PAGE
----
You know, unexpected things happen when you wear one of these collars. I’ve had people (plural, men and women, sane) tell me about Jesus appearing to them, and they describe him to me in the most personal of terms. Jesus rose from the dead. Lesson # 2: Jesus is alive. Jesus is more alive than the cultures in my active and alive yogurt. You don’t get weirded about out that, you don’t go buy a microscope when you hear that, why is it so hard to accept, why should you be amazed for me to tell you that the same Jesus that raised Lazarus and the little girl and the widow’s son from the dead is alive?
Well, if this still troubles you, don’t feel bad, even St. Peter had some issues with it, even after spending years with Jesus, even after seeing the empty tomb and the burial cloths, with one rolled up and deliberately set aside. The problem was that he couldn’t open his mind up to it. It can be a big jump from reading the text book (in this case, the scriptures), and understanding on a personal level. We use cars, machinery, and electronic devices all the time and many of us have no real idea how they work or how they’re made. We use them because they work, “believing” in them in a way, without understanding.
We’ve probably all been duped by a slimy salesperson, yet we don’t stop shopping. Do I ask too much when I say, “Believe, trust, pray”? I don’t ask you embrace everything whispered in your ear at church, or every bit of church dogma or what you think your 4th grade religion teacher said; that might be a mistake. Faith must be questioned and explored, and there is a learning curve involved if your want your faith to grow. Lesson # 3 – open yourself to the possibilities -not just a historical Jesus on the pages of your Bible, but a real, living Jesus.
Finally, don’t get hung up on the “born again” thing. You were “born again” when the water was poured over you at your baptism. If you weren’t baptized, come see me, I can fix that. But approach it like a physicist. Every action (baptism) must have an equal and opposite reaction. And what is re-action to baptism? It is Behavior filled with Belief! (Makes me think of that great lemon cream in donuts – you can come up with your own image of Behavior filled with Belief, until it oozes out.) That is the authentic re-action to Baptism!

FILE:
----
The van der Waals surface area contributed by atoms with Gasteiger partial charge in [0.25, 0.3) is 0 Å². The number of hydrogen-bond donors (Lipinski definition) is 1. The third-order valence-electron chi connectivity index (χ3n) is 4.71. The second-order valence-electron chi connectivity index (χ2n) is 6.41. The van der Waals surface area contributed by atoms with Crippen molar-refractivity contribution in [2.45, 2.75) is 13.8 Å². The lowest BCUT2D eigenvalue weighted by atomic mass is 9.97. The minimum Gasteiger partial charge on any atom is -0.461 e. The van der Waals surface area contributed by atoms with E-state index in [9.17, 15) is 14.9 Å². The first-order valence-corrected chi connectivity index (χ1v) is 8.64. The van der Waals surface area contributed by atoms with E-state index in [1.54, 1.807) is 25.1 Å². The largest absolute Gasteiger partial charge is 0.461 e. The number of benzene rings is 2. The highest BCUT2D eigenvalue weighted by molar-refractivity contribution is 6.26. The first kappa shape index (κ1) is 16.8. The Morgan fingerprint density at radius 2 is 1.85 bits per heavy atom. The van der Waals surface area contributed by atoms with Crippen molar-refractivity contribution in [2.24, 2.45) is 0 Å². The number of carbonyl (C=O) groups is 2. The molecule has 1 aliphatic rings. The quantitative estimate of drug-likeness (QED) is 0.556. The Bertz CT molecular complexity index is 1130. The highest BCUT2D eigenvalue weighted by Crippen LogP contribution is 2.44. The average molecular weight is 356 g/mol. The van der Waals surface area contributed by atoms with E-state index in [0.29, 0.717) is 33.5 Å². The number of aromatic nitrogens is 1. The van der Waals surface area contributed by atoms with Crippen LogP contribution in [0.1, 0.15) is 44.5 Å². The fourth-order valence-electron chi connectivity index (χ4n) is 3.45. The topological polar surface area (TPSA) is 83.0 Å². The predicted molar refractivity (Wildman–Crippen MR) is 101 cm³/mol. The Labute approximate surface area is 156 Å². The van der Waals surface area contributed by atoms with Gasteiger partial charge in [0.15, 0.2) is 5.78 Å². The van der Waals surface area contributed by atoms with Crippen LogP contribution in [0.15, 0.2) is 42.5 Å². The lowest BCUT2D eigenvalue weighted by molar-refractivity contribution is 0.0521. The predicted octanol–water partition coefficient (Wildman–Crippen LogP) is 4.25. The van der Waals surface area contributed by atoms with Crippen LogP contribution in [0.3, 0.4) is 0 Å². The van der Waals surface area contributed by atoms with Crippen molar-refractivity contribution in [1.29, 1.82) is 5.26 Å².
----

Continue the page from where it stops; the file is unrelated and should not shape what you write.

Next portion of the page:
During Lent we read how Isaiah was so critical of people who performed the rituals of the church, yet they never lived their faith. In St. John’s letter (3:17-18), John wrote, “But if (we) have the world’s goods and see (our neighbors) in need, yet close (our) heart against them, how does God’s love abide in (us)?…Let us not love in word or speech but in deed and in truth.” St. James (2:17) is even more direct. He wrote, “So faith by itself, if it has no works, is dead.” Last Lesson#4: The reaction to Easter is actions of love, mercy, and generosity. Our minds must open, but so must our time, our wallets, and our compassion. That is what the Jesus of the Bible did, and the living Jesus does now, and what we as Christians are to do. “By this, all people will know that you are my disciples, if you have love for one another,” Jesus said. (John 13:35)
So let’s recap what Easter means to us, and this is how we will do it: On Easter, our Tradition is to renew our baptismal promises. If you were baptized as a baby, you might not have known the words, so you get a chance to say it today. If you need to be baptized, this is a great chance to practice for your big day. We do this in a question-answer format, which starts on the bottom of page 65 of your Missal. If you listen to what you are saying, it sounds very much like the Creed we usually say at this time, and I will sprinkle you with blessed baptismal water afterwards. So please stand and turn to page 65.